At surgery, each recipient rat was randomly allocated to one of 4 groups, which differed in the use of immunosuppression (none versus short-term Tacrolimus, a macrolide immunosuppressant drug) and patency of implanted recipient vessels for neoangiogenesis (patent versus ligated saphenous AV bundles) (Table 1).

Table 1
Demographics

Bone Blood Flow

At 18 weeks the hydrogen washout method, as described and subsequently validated by our laboratory 4, was used to determine bone blood flow. Animals were anesthetized with a combination of ketamine (90 mg/kg IM), and xylazine (10 mg/kg IM). The rat was given a breathing mix of 30% oxygen and 70% hydrogen. A shallow 0.36 mm hole was drilled in the transplant cortex and a reference electrode was inserted into a subcutaneous pocket. Next, a hydrogen sensing electrode (Unisense Hydrogen Microsensor: Unisense, Aarhus, Denmark) was placed in the cortical hole with a micromanipulator. The hydrogen concentration was measured and allowed to reach a state of equilibrium (tissue saturation). At this point, hydrogen inhalation was stopped and the rate of tissue hydrogen signal decrease plotted from which the regression line was determined using LabVIEW software (National Instruments Corporation, Austin, TX). The rate of hydrogen washout thus measured is used to calculate cortical bone blood flow 4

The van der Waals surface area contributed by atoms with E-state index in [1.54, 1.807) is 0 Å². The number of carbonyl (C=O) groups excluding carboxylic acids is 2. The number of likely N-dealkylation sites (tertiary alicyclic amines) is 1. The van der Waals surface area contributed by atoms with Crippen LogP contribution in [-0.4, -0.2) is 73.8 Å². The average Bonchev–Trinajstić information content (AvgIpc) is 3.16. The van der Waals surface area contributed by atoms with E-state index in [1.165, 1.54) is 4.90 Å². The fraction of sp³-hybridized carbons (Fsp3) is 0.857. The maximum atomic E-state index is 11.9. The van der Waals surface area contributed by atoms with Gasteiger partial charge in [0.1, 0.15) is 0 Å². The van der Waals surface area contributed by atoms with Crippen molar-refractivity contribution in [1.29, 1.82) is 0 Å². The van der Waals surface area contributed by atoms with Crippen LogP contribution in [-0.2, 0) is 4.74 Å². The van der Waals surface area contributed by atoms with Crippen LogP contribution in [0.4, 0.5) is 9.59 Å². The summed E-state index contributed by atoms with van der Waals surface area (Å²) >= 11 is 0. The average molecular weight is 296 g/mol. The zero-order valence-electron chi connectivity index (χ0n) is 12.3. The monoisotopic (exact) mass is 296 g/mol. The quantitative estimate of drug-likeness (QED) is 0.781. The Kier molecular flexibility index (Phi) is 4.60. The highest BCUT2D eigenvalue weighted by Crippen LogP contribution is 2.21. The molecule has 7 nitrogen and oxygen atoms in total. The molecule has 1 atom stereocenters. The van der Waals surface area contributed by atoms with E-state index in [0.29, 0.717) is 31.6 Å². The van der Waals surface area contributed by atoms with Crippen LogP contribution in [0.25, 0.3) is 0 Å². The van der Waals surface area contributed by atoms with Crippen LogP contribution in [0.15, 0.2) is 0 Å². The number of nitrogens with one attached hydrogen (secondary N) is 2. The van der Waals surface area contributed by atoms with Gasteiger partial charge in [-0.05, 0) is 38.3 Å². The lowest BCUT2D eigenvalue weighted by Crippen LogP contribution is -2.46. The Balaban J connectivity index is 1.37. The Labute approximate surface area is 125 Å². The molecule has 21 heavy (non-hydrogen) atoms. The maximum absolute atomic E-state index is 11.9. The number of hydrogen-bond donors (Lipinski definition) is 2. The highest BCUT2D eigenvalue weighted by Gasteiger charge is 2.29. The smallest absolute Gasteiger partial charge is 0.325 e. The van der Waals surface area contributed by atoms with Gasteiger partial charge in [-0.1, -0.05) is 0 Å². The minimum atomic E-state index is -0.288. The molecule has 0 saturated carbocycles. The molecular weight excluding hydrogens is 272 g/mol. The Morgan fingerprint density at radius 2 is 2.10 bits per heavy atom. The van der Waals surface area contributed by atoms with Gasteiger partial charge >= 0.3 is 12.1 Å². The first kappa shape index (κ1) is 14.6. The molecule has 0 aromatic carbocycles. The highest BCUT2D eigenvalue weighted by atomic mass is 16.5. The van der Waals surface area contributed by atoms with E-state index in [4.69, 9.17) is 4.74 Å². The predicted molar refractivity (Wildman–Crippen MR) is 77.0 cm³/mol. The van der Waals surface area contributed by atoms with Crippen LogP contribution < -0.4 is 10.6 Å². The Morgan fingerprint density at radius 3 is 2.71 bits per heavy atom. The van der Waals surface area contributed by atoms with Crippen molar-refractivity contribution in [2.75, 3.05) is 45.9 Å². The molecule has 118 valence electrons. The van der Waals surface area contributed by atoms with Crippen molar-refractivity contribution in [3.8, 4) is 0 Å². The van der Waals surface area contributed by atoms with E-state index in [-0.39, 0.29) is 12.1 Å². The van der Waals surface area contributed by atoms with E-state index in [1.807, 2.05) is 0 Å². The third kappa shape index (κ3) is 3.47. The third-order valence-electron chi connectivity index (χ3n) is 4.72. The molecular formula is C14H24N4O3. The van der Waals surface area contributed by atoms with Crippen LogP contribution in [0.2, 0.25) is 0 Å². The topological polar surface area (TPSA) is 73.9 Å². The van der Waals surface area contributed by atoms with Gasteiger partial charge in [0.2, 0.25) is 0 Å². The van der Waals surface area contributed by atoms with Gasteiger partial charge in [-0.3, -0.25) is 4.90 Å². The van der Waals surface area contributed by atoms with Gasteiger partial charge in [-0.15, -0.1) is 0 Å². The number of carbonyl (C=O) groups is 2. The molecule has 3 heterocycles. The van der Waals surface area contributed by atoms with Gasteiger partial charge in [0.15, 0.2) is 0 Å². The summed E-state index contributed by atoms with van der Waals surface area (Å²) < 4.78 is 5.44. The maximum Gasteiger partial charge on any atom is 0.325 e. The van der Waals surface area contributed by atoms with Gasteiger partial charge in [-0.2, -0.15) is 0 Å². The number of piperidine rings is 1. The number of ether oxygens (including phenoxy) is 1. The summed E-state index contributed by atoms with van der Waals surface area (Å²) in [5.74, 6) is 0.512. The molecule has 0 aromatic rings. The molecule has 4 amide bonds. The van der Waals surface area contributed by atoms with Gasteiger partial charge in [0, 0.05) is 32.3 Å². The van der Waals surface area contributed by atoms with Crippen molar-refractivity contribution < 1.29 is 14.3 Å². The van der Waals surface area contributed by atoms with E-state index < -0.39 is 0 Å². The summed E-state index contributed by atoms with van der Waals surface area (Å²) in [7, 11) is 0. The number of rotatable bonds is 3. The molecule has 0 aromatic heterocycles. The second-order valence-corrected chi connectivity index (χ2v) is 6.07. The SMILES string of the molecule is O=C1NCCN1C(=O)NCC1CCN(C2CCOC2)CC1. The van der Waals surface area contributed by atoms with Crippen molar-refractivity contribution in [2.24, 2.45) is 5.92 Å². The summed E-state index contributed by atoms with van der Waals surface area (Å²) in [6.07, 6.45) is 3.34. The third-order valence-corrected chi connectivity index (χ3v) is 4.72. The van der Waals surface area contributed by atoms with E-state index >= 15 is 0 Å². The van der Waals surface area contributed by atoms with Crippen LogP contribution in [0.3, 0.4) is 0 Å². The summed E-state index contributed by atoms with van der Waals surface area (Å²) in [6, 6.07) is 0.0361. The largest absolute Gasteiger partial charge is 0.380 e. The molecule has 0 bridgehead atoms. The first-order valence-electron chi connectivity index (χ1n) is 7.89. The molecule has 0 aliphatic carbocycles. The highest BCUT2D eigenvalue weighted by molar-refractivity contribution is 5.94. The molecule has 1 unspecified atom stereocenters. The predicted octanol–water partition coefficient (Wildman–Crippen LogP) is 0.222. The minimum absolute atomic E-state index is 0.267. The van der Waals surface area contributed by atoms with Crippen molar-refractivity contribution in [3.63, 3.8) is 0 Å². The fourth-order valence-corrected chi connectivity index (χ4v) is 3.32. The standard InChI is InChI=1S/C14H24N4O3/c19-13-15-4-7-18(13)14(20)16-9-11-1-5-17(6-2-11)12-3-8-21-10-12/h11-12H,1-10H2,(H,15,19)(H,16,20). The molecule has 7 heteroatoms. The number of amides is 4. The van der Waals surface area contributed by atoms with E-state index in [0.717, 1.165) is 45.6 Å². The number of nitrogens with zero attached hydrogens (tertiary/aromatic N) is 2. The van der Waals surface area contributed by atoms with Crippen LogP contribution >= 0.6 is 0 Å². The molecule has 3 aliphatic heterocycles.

Histology

After euthanization, the transplant was carefully removed. A transverse section was decalcified and stained with Hematoxylin/Eosin. Bone viability was measured using a grading system based upon osteocyte counts (the percentage of lacunae either vacant or occupied by an osteocyte) on the complete transverse histologic cross-sections (20 × magnification). Two samples were graded from each animal and the average taken. A four-point scale was used, ranging from a score of 0 (no osteocyte necrosis) to 3 (all lacunae empty) 2.

Laser Capture Microdissection

Decalcified, formalin-fixed and paraffin-embedded 8 μ sections were placed on metal-framed polyethylene naphthalate (PEN) membrane slides (Arcturus Bioscience, Inc., Mountain View, CA). After deparaffinization for 2 minutes in xylene and air drying, the membrane slide was placed in the Veritas Laser Capture Microdissection System (Model #704, Molecular Devices, Inc., Sunnyvale, CA). Using the UV laser cutting feature, a region of cortical bone averaging 1.21 μm2 was taken from the samples (Figure 1). The cortical bone samples were captured on a specialized cap (CapSure Macro LCM caps, Arcturus Bioscience, Inc., Mountain View, CA) and were then ready for DNA extraction. Using stable Proteinase K as an extraction agent, (PicoPure DNA Extraction Kit, Arcturus Bioscience, Inc., Mountain View, CA) and 16 hours of incubation at 65°C, DNA was recovered from the sample.

Figure 1
Specimen after microdissection showing the captured section used for real-time qPCR.